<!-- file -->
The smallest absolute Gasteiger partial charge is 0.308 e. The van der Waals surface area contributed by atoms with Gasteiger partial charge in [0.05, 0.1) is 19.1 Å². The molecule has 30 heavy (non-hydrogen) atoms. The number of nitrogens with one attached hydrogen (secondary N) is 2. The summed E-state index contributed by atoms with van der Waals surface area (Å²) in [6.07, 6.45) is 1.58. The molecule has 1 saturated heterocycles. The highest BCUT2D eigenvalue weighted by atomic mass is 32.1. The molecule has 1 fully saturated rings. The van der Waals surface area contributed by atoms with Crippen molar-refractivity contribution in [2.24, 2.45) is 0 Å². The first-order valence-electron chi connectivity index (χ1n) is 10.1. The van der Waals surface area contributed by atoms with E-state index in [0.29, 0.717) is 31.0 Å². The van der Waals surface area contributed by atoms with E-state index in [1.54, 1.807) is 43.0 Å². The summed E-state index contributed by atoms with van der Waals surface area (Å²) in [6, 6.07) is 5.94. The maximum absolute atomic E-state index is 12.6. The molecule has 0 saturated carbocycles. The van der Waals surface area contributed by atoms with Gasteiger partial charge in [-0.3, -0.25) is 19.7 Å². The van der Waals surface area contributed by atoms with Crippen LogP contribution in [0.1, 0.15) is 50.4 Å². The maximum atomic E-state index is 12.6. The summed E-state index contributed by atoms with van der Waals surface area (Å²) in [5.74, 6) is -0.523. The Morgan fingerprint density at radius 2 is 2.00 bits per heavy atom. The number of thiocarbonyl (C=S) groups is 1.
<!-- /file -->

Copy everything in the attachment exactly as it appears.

The smallest absolute Gasteiger partial charge is 0.308 e. The van der Waals surface area contributed by atoms with Gasteiger partial charge in [0.05, 0.1) is 19.1 Å². The molecule has 30 heavy (non-hydrogen) atoms. The number of nitrogens with one attached hydrogen (secondary N) is 2. The summed E-state index contributed by atoms with van der Waals surface area (Å²) in [6.07, 6.45) is 1.58. The molecule has 1 saturated heterocycles. The highest BCUT2D eigenvalue weighted by atomic mass is 32.1. The molecule has 1 fully saturated rings. The van der Waals surface area contributed by atoms with Crippen molar-refractivity contribution in [2.24, 2.45) is 0 Å². The first-order valence-electron chi connectivity index (χ1n) is 10.1. The van der Waals surface area contributed by atoms with E-state index in [0.29, 0.717) is 31.0 Å². The van der Waals surface area contributed by atoms with E-state index in [1.54, 1.807) is 43.0 Å². The summed E-state index contributed by atoms with van der Waals surface area (Å²) in [6, 6.07) is 5.94. The maximum absolute atomic E-state index is 12.6. The molecule has 0 saturated carbocycles. The van der Waals surface area contributed by atoms with Gasteiger partial charge in [-0.3, -0.25) is 19.7 Å². The van der Waals surface area contributed by atoms with Crippen LogP contribution in [0.1, 0.15) is 50.4 Å². The maximum atomic E-state index is 12.6. The summed E-state index contributed by atoms with van der Waals surface area (Å²) in [5.74, 6) is -0.523. The Morgan fingerprint density at radius 2 is 2.00 bits per heavy atom. The number of thiocarbonyl (C=S) groups is 1.